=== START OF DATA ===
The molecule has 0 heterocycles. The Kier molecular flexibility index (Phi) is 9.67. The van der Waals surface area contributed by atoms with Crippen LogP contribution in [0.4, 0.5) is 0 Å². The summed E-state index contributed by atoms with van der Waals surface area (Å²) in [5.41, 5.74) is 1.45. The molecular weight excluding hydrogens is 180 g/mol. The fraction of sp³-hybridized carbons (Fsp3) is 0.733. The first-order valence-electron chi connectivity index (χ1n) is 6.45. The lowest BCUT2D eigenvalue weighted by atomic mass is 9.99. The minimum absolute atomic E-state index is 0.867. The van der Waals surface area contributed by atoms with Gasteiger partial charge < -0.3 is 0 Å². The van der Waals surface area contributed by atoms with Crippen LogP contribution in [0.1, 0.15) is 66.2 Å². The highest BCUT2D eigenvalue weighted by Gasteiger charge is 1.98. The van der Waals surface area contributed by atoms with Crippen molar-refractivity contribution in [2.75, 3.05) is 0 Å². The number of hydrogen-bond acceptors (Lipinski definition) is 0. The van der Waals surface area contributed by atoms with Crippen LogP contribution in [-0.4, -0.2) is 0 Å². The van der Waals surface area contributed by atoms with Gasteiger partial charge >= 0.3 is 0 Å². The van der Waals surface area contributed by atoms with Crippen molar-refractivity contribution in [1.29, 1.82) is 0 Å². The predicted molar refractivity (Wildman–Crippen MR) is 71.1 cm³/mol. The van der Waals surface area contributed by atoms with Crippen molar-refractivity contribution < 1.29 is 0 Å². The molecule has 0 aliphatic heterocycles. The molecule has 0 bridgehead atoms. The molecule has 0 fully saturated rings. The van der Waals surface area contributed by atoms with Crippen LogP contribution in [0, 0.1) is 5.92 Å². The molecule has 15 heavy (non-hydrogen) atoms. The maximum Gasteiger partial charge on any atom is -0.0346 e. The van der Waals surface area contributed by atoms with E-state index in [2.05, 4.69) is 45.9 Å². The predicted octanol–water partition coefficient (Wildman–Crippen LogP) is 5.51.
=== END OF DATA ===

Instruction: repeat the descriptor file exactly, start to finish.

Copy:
The molecule has 0 heterocycles. The Kier molecular flexibility index (Phi) is 9.67. The van der Waals surface area contributed by atoms with Crippen LogP contribution in [0.4, 0.5) is 0 Å². The summed E-state index contributed by atoms with van der Waals surface area (Å²) in [5.41, 5.74) is 1.45. The molecular weight excluding hydrogens is 180 g/mol. The fraction of sp³-hybridized carbons (Fsp3) is 0.733. The first-order valence-electron chi connectivity index (χ1n) is 6.45. The lowest BCUT2D eigenvalue weighted by atomic mass is 9.99. The minimum absolute atomic E-state index is 0.867. The van der Waals surface area contributed by atoms with Gasteiger partial charge < -0.3 is 0 Å². The van der Waals surface area contributed by atoms with Crippen LogP contribution in [0.1, 0.15) is 66.2 Å². The highest BCUT2D eigenvalue weighted by Gasteiger charge is 1.98. The van der Waals surface area contributed by atoms with Crippen molar-refractivity contribution in [2.75, 3.05) is 0 Å². The number of hydrogen-bond acceptors (Lipinski definition) is 0. The van der Waals surface area contributed by atoms with Crippen LogP contribution in [-0.4, -0.2) is 0 Å². The van der Waals surface area contributed by atoms with Gasteiger partial charge >= 0.3 is 0 Å². The van der Waals surface area contributed by atoms with Crippen molar-refractivity contribution in [1.29, 1.82) is 0 Å². The predicted molar refractivity (Wildman–Crippen MR) is 71.1 cm³/mol. The van der Waals surface area contributed by atoms with Crippen molar-refractivity contribution < 1.29 is 0 Å². The molecule has 0 aliphatic heterocycles. The molecule has 0 bridgehead atoms. The molecule has 0 fully saturated rings. The van der Waals surface area contributed by atoms with Crippen LogP contribution in [0, 0.1) is 5.92 Å². The molecule has 15 heavy (non-hydrogen) atoms. The maximum Gasteiger partial charge on any atom is -0.0346 e. The van der Waals surface area contributed by atoms with E-state index in [2.05, 4.69) is 45.9 Å². The predicted octanol–water partition coefficient (Wildman–Crippen LogP) is 5.51.